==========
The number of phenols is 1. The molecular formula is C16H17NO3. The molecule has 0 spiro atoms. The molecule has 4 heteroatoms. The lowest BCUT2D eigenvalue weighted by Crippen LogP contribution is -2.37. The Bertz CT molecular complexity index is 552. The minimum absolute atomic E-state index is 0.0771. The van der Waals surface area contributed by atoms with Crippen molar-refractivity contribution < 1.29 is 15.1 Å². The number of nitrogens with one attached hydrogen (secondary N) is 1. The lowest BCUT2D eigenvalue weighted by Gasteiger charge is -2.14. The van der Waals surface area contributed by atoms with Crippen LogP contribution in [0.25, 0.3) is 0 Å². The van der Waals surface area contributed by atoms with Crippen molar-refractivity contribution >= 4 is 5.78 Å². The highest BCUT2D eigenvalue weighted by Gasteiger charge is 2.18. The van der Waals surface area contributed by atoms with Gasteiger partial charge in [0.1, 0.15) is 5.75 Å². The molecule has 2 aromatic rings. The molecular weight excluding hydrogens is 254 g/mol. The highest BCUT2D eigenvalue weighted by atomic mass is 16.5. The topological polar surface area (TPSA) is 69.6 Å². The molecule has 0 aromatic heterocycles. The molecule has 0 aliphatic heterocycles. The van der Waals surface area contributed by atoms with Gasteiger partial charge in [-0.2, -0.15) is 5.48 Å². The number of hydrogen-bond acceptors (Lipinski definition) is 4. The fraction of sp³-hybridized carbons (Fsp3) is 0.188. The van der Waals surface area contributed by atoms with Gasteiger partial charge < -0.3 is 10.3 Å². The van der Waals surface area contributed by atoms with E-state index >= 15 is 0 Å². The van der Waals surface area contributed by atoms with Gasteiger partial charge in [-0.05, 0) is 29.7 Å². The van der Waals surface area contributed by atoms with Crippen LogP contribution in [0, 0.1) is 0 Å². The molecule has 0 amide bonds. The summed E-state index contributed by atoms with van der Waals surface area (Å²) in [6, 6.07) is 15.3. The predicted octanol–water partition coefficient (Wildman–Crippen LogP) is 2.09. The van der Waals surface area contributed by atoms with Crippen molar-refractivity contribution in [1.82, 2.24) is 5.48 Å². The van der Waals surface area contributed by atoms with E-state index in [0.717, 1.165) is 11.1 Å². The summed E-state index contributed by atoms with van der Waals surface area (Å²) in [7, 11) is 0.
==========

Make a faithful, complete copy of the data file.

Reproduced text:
The number of phenols is 1. The molecular formula is C16H17NO3. The molecule has 0 spiro atoms. The molecule has 4 heteroatoms. The lowest BCUT2D eigenvalue weighted by Crippen LogP contribution is -2.37. The Bertz CT molecular complexity index is 552. The minimum absolute atomic E-state index is 0.0771. The van der Waals surface area contributed by atoms with Crippen molar-refractivity contribution < 1.29 is 15.1 Å². The number of nitrogens with one attached hydrogen (secondary N) is 1. The lowest BCUT2D eigenvalue weighted by Gasteiger charge is -2.14. The van der Waals surface area contributed by atoms with Crippen LogP contribution in [0.25, 0.3) is 0 Å². The van der Waals surface area contributed by atoms with Crippen molar-refractivity contribution >= 4 is 5.78 Å². The highest BCUT2D eigenvalue weighted by Gasteiger charge is 2.18. The van der Waals surface area contributed by atoms with Gasteiger partial charge in [0.1, 0.15) is 5.75 Å². The molecule has 2 aromatic rings. The molecular weight excluding hydrogens is 254 g/mol. The highest BCUT2D eigenvalue weighted by atomic mass is 16.5. The topological polar surface area (TPSA) is 69.6 Å². The molecule has 0 aromatic heterocycles. The molecule has 0 aliphatic heterocycles. The van der Waals surface area contributed by atoms with Gasteiger partial charge in [-0.2, -0.15) is 5.48 Å². The number of hydrogen-bond acceptors (Lipinski definition) is 4. The fraction of sp³-hybridized carbons (Fsp3) is 0.188. The van der Waals surface area contributed by atoms with Gasteiger partial charge < -0.3 is 10.3 Å². The van der Waals surface area contributed by atoms with E-state index >= 15 is 0 Å². The van der Waals surface area contributed by atoms with Gasteiger partial charge in [-0.05, 0) is 29.7 Å². The van der Waals surface area contributed by atoms with Crippen LogP contribution in [0, 0.1) is 0 Å². The molecule has 0 amide bonds. The summed E-state index contributed by atoms with van der Waals surface area (Å²) in [6, 6.07) is 15.3. The predicted octanol–water partition coefficient (Wildman–Crippen LogP) is 2.09. The van der Waals surface area contributed by atoms with Crippen molar-refractivity contribution in [1.82, 2.24) is 5.48 Å². The van der Waals surface area contributed by atoms with E-state index in [0.717, 1.165) is 11.1 Å². The summed E-state index contributed by atoms with van der Waals surface area (Å²) in [7, 11) is 0.